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Name: Harlequin and Pierrot in the Works of Rainer Maria Rilke

Authors: A. E. Moskaleva

Novosibirsk State Theatrical Institute

Issue 1, 2018Pages 230-242
UDK: 82(091)DOI: 10/25205/2307-1737-2018-1-230-242

Abstract: The article discusses one of the episodes of R. M. Rilke’s creative process reflected in his letters and the history of creating two poetic cycles, «Duino Elegies» and the «Sonnets to Orpheus» – namely, how it was influenced by the poet’s perception and interpretation of the paintings of P. Picasso and P. Сézanne. The very wording of the paper’s title in this case alludes to the paradoxical situation experienced by Rilke. In 1915 the great poet saw in the Munich art museum Picasso’s painting «Death of Harlequin», but describing in a letter his impressions, Rilke mixed Harlequin and Pierrot. It is a really remarkable fact, since the checkered dress of Harlequin was undoubtedly familiar to Rilke, and not only as a well-known fact, but as a subject of the poet’s other favorite artist Cézanne’s «Harlequin and Pierrot». The strange substitution of the two theatrical figures in the consciousness of the poet could occur for a simple reason: in the Picasso’s painting the dying Harlequin can be identified only by the remaining four lozenges on his suit. After the impressions of the painting «Death of Harlequin» in 1915, in June, Rilke saw in the apartment of Frau Hertha von König in Munich another Picasso’s painting – «Wandering Acrobats», which allowed him to finish the cycle «Duino elegies», while the creative process was surrounded by a number of interesting details. Rilke begins to work on the elegies in 1912, soon after the First Elegy Rilke creates the Second and a significant part of the Third, Sixth, Ninth and Tenth. Such an active start of his work on the elegies gave grounds to hope for a speedy completion of the cycle, but in mid-March 1912, Rilke stops the work cycle. Only in the autumn of 1915 Rilke will write the Fourth, and later in 1922, having written the Seventh and Eighth, having finished finish the Sixth, Ninth and Tenth elegies, he writes the Elegy about the acrobats, which will be the Fifth in the cycle, the one to discern the characteristics of Picasso’s acrobats. The complexity and the disorder of creation of the cycle’s texts is complicated by the fact that writing of the Elegies collides with writing of the «Sonnets to Orpheus». Surprisingly, the text of the Fifth Elegy really captures the moment of crystallization of the hero, of his becoming the main object of the description to Rilke. In the Sixth Elegy his classic recognizable signs are already manifested: the gift of the singer, rising and standing hero etc. Note that the name of Orpheus and its active action fundamentally has no place in the «Elegies», where he is just outlined as an upcoming hero, because the world of «Elegies» consists of actors, masks and puppets. In this context, the strange confusion of the names of Harlequin and Pierrot in the description of the poet Picasso’s «death of a Harlequin», becomes quite clear and very archetypal for Rilke: Harlequin is repersented in the painting as if cleared of his own personal will, no ruff, no ribbons, no hat, no masks, just the four losenges. He symbolizes the body coming up to the point of rebirth in Orpheus, i.e. his theatrical twin Pierrot.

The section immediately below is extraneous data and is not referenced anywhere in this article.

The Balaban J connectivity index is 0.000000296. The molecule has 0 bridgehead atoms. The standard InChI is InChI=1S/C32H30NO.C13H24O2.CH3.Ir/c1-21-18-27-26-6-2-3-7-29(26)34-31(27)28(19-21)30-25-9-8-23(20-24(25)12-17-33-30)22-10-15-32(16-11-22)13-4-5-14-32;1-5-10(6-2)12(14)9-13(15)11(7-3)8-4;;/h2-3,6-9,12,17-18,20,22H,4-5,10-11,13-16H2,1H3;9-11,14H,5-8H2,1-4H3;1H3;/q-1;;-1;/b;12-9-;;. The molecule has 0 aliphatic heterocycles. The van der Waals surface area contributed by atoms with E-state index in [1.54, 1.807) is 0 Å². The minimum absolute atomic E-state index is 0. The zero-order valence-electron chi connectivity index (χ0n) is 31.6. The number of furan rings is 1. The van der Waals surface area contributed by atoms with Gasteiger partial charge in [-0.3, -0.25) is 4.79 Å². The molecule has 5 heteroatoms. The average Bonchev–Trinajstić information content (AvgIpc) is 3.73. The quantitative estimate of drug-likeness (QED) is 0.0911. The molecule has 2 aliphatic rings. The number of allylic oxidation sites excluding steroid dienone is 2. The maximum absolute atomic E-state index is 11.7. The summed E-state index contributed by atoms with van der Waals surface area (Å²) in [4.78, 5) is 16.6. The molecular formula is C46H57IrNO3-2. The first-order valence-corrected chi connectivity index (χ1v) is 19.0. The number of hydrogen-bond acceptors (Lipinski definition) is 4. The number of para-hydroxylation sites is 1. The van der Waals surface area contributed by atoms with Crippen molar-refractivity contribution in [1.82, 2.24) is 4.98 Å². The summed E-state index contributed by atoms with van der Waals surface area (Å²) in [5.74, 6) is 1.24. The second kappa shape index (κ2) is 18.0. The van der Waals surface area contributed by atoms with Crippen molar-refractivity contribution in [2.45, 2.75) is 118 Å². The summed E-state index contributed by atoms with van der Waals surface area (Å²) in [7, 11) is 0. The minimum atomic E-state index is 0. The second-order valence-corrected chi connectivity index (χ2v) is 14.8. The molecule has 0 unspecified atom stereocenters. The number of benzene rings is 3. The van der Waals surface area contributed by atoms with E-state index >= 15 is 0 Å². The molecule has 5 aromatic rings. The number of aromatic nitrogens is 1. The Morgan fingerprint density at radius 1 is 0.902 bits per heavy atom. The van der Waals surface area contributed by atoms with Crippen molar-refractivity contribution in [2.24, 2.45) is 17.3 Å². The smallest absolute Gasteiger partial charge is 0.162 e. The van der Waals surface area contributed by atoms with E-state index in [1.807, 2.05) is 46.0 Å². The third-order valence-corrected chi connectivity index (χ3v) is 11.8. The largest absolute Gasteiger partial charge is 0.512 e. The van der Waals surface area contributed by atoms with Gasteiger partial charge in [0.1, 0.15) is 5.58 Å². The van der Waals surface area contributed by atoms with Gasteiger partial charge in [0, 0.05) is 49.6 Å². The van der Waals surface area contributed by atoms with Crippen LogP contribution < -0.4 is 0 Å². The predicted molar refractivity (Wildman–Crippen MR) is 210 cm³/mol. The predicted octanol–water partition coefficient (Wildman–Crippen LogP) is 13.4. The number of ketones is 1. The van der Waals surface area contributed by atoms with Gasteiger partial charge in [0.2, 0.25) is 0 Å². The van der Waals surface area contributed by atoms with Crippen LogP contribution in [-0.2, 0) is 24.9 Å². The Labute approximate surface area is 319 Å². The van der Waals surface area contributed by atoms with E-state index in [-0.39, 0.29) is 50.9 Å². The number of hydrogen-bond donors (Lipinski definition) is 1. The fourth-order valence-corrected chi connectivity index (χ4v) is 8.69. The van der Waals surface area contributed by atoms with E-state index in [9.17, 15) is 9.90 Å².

Keywords: Rilke, Harlequin, Pierrot, Picasso, Cezanne, Orpheus, poetic autoreference, poetry of the twentieth century, modernism, metaphor


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